An overwhelming majority of Orange County business leaders reported strong financial performance last year and expressed optimism about prospects for their businesses and the regional economy, according to a university study released Thursday.
But the rosy outlook was tempered by some recent troubling economic signs--the stock market turbulence and the specter of higher inflation and interest rates.
"We're beginning to see some cracks in the plaster that might mean the expansion has peaked and could be moderated the next couple of years," said Dennis Aigner, an economics professor at UC Irvine and director of the university's annual executive survey.
The executives polled identified housing as the biggest barrier to doing business. More than 70% said the lack of affordable housing for workers was having a moderate or severe impact.
Even so, the survey painted a picture of optimism, and that mood was evident among many of the 100 business executives attending the UCI gathering Thursday.
"I think we're going to get through these little dips in the market and that my business will continue to grow along with the economy," said Al Delgado, president of Lauren Consulting Group, a sales training provider in Laguna Beach.
The latest poll, taken in January and February, found that 70% of Orange County's top executives reported stronger business performance in 1999--11 percentage points higher than a year ago.
What's more, four of five local executives surveyed said they expect their companies this year to outperform their 1999 results. About 80% of the 301 local executives canvassed also said they expect to add workers, expand plants or buy new equipment within the next five years. That's nearly a record level of optimism for the survey, which began in 1986.
The World Wide Web appears to be playing an ever growing role in fueling the local economic boom. About half the executives said the Internet has improved productivity. It was the first time the survey asked the question.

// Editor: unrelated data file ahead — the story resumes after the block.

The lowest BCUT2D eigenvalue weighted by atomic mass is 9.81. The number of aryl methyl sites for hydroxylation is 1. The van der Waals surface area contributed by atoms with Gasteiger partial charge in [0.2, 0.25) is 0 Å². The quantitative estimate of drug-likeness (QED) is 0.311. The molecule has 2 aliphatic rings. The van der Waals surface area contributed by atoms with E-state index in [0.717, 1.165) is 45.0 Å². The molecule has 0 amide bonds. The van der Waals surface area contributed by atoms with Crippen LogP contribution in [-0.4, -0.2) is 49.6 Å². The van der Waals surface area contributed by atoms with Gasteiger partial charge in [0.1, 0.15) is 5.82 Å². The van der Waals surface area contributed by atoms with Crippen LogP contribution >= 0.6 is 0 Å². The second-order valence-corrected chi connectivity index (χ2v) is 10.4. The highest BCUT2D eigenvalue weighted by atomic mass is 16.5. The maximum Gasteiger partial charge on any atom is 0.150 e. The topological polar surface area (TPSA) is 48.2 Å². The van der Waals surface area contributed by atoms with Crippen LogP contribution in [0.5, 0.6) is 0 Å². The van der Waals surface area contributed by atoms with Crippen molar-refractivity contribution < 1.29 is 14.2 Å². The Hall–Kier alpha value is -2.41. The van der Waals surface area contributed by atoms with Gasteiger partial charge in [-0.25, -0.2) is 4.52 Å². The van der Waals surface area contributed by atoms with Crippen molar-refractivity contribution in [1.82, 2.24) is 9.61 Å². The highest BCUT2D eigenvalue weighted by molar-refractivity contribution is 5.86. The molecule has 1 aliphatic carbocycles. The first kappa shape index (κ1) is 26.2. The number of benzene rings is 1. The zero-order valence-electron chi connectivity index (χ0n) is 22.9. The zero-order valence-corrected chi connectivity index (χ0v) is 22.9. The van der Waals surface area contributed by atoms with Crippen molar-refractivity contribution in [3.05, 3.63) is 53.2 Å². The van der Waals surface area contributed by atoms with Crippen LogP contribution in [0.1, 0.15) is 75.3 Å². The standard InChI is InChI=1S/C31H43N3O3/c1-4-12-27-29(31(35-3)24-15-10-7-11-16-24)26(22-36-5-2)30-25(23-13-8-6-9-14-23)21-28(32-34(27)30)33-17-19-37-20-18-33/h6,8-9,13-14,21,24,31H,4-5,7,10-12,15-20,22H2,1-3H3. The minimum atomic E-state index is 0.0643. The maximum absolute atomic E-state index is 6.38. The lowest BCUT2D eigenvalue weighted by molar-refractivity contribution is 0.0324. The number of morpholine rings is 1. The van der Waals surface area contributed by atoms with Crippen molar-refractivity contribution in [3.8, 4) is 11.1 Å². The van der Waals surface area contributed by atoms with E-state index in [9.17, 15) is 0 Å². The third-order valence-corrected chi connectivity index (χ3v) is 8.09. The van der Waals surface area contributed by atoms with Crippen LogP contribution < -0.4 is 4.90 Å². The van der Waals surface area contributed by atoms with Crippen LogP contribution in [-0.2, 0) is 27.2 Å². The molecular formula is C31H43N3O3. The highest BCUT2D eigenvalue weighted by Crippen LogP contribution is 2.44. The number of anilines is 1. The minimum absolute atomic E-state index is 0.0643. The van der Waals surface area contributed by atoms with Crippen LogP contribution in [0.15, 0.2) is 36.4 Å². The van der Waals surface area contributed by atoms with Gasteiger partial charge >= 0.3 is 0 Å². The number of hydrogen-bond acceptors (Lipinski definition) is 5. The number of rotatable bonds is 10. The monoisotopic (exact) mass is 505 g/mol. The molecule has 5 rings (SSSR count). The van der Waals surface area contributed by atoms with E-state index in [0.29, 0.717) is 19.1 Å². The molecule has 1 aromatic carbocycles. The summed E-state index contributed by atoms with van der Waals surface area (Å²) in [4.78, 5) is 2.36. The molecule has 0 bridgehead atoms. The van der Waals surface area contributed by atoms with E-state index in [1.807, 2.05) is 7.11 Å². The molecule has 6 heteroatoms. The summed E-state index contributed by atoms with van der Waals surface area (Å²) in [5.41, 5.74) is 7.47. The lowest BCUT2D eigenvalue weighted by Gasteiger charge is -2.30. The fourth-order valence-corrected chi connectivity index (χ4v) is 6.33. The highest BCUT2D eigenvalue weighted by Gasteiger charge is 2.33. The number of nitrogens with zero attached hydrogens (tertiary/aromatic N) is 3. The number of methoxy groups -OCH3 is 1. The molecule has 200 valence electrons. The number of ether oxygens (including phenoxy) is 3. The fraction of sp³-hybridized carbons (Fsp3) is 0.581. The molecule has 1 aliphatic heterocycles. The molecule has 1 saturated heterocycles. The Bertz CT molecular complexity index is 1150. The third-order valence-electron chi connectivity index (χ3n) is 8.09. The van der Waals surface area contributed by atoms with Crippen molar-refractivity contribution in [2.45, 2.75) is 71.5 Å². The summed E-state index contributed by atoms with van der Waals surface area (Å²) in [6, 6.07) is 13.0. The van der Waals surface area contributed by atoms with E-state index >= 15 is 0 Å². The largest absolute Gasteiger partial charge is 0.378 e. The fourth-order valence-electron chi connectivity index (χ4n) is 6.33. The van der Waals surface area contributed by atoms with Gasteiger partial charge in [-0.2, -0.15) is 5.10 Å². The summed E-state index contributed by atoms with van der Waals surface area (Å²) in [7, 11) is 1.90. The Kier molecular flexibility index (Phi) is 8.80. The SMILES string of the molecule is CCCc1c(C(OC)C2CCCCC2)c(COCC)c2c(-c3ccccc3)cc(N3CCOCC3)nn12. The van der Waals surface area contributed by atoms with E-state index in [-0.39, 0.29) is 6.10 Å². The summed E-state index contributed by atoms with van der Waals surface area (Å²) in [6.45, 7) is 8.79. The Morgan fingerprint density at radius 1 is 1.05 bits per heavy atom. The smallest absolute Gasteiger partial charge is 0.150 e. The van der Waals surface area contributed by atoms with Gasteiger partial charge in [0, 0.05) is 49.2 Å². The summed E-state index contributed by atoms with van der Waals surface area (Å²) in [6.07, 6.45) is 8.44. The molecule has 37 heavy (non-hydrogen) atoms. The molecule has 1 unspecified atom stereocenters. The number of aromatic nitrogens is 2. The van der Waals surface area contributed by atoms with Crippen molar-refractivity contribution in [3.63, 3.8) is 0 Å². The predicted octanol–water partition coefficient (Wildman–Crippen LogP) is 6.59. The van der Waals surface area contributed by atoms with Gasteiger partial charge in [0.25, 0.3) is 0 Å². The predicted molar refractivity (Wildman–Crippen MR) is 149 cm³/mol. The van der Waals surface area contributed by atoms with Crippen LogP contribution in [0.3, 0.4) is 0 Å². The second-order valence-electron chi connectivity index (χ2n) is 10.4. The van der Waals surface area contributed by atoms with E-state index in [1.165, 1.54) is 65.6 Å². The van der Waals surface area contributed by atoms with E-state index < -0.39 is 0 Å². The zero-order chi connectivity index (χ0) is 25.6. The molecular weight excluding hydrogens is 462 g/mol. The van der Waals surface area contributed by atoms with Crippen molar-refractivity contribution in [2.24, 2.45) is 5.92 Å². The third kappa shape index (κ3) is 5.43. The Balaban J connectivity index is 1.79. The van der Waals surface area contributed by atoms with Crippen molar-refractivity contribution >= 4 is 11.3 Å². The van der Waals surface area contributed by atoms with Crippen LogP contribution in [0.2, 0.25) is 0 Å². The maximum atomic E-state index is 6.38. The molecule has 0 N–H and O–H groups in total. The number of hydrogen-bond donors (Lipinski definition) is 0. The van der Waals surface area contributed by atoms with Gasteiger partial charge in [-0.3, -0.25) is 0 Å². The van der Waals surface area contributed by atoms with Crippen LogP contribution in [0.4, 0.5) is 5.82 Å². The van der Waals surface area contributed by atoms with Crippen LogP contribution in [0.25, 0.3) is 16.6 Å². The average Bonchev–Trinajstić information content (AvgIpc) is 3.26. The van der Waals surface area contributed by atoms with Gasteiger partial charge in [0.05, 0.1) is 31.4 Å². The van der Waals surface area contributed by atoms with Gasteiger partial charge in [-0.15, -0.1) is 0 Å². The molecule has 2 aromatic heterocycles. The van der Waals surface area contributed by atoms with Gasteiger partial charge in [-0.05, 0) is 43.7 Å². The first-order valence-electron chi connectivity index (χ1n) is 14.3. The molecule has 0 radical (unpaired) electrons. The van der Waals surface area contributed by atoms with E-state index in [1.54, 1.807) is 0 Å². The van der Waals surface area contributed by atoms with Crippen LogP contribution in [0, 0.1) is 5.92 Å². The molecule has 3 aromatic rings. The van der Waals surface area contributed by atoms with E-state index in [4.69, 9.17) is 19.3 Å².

Separately, economists at Cal State Fullerton upgraded their outlook for job growth for the county in a report Thursday, reflecting California's strong performance in the early part of this year.
This year, the county is expected to add about 42,000 jobs, a robust 3.2% gain, Cal State Fullerton economist Anil Puri said. Last October, he had forecast a growth rate of 2.8%.
"I have an overall bullish outlook for Orange County," said Puri, adding that the county has benefited from the booming national economy, which grew at an annual rate of 5.4% in the first three months this year. "The high-tech sector is doing quite well, and job growth is very healthy."
Construction, one of the pillars of the local economic expansion, should continue at a healthy pace, he said, although the county is losing jobs in durable manufacturing such as aerospace.
Puri sees continued volatility in the stock market over the next six months, but most business executives aren't fretting.
Dennis Reyling, president of R.D. Olson Construction LP in Irvine, described business as "superb." The builder of hotels and resorts said sales grew to about $100 million last year, up 30% from the previous year. Demand for hotel projects in Southern California should push this year's revenue up another 40% to 50%, he said, noting that his company is about to break ground on a hotel complex near Disneyland.
Nevertheless, Aigner of UCI added a strong caveat to these bullish reports.
He said inflationary pressures could push the Federal Reserve to boost interest rates next month by as much as half a percentage point. Such a rate hike could make it too expensive for some companies to borrow money, leading them to shelve or delay expansion plans.
Closer to home, companies are grappling with traffic snarls, high labor and housing costs and a dearth of skilled workers. The survey found, for example, that 45% of Orange County executives anticipate trouble finding technical and professional workers, and 37% say managerial jobs will be tough to fill--the highest prediction on record.
The Keith Companies Inc., an engineering and consulting firm in Costa Mesa, has hired a dozen workers in the past few months but needs 50 more to meet the growing demand for its services, Chief Executive Aram Keith said.
Even after boosting salaries and benefits, "this has been the toughest time we've had in 17 years finding qualified employees," Aram said.
Stephen J. Duffy, a partner in the real estate group with Ernst & Young LLP in Newport Beach, said housing is a primary concern. "If we don't solve this housing problem, many businesses will relocate some of their operations elsewhere, even if they keep their headquarters or R&D facilities here in Orange County," he said.
In the survey, 17% of the executives said their companies expect to relocate some or all of their operations outside of Orange County in the next five years. That's nearly the lowest reading ever.